(Reuters) - Germany’s second-largest lender Commerzbank AG is being investigated by the Manhattan U.S. attorney for alleged violations of money-laundering laws, the Wall Street Journal reported.
After failing to land high-profile criminal cases stemming from the 2008-09 financial crisis, U.S. authorities have focused on other types of criminal activity within the financial industry, including money laundering, tax evasion and sanctions violations.
Sources told Reuters earlier this month that Commerzbank was nearing a settlement with U.S. authorities over its dealings with Iran and other countries under U.S. sanctions. One person said it was expected to pay about $650 million.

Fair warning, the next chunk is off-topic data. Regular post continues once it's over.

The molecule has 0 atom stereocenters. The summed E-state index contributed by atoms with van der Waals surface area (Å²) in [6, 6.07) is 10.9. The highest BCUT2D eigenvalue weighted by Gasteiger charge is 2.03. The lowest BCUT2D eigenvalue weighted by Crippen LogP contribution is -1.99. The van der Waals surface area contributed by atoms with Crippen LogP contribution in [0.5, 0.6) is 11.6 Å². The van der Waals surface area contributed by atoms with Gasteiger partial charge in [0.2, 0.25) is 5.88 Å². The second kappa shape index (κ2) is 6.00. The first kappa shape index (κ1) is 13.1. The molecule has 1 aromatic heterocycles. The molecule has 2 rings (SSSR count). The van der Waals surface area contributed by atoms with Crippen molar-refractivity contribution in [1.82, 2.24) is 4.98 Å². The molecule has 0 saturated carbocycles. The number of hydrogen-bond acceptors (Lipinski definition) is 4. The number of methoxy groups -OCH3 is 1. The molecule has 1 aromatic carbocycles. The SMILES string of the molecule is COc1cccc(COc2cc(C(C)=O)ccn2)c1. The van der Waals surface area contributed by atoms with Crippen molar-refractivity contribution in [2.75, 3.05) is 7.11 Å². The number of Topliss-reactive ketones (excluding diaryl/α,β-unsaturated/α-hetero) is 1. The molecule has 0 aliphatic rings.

The Manhattan U.S. attorney is now investigating allegations Commerzbank had lax controls for detecting and preventing money laundering, the WSJ reported, citing unnamed sources briefed on the investigation.
It said U.S. officials were now considering whether to resolve the sanctions probe and the money laundering investigation in one settlement, which could delay a solution and add hundreds of millions of dollars to the potential penalties Commerzbank could pay.
Commerzbank declined comment.
A number of banks have already been penalized over sanctions and money laundering infringements. French bank BNP Paribas pleaded guilty earlier this year to two criminal charges and agreed to pay almost $9 billion to resolve accusations it violated U.S. sanctions against Sudan, Cuba and Iran.
Reporting by Krishna Chaithanya in Bangalore; Additional reporting by Jonathan Gould in Frankfurt; Editing by Maria Sheahan and David Holmes